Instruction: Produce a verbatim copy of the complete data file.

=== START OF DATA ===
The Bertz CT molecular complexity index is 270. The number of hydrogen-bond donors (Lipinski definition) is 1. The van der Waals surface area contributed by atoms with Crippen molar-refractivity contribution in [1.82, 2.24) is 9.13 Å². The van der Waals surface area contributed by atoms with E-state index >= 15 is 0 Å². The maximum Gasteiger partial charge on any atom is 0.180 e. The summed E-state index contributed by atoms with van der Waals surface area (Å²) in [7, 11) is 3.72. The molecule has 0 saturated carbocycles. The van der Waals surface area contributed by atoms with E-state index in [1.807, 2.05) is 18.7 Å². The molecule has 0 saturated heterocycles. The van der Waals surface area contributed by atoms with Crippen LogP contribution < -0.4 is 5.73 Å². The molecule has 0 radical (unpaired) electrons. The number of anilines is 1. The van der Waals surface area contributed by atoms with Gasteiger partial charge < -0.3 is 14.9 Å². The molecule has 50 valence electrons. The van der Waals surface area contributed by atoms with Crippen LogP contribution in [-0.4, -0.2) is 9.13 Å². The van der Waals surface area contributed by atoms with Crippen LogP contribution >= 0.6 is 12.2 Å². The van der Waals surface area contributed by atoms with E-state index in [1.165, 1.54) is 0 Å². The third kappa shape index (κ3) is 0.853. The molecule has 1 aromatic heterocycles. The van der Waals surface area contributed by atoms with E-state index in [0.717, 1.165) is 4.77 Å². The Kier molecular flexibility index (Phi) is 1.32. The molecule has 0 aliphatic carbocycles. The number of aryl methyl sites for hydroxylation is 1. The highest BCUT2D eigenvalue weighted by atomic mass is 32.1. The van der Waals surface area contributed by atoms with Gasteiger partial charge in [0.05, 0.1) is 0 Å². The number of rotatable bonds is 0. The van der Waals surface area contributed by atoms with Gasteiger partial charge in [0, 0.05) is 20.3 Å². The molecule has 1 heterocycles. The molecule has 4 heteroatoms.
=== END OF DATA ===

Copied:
The Bertz CT molecular complexity index is 270. The number of hydrogen-bond donors (Lipinski definition) is 1. The van der Waals surface area contributed by atoms with Crippen molar-refractivity contribution in [1.82, 2.24) is 9.13 Å². The van der Waals surface area contributed by atoms with E-state index >= 15 is 0 Å². The maximum Gasteiger partial charge on any atom is 0.180 e. The summed E-state index contributed by atoms with van der Waals surface area (Å²) in [7, 11) is 3.72. The molecule has 0 saturated carbocycles. The van der Waals surface area contributed by atoms with E-state index in [1.807, 2.05) is 18.7 Å². The molecule has 0 saturated heterocycles. The van der Waals surface area contributed by atoms with Crippen LogP contribution < -0.4 is 5.73 Å². The molecule has 0 radical (unpaired) electrons. The number of anilines is 1. The van der Waals surface area contributed by atoms with Gasteiger partial charge < -0.3 is 14.9 Å². The molecule has 50 valence electrons. The van der Waals surface area contributed by atoms with Crippen LogP contribution in [-0.4, -0.2) is 9.13 Å². The van der Waals surface area contributed by atoms with Crippen LogP contribution >= 0.6 is 12.2 Å². The van der Waals surface area contributed by atoms with E-state index in [1.165, 1.54) is 0 Å². The third kappa shape index (κ3) is 0.853. The molecule has 1 aromatic heterocycles. The van der Waals surface area contributed by atoms with E-state index in [0.717, 1.165) is 4.77 Å². The Kier molecular flexibility index (Phi) is 1.32. The molecule has 0 aliphatic carbocycles. The number of aryl methyl sites for hydroxylation is 1. The highest BCUT2D eigenvalue weighted by atomic mass is 32.1. The van der Waals surface area contributed by atoms with Gasteiger partial charge in [0.05, 0.1) is 0 Å². The number of rotatable bonds is 0. The van der Waals surface area contributed by atoms with Gasteiger partial charge in [0, 0.05) is 20.3 Å². The molecule has 1 heterocycles. The molecule has 4 heteroatoms.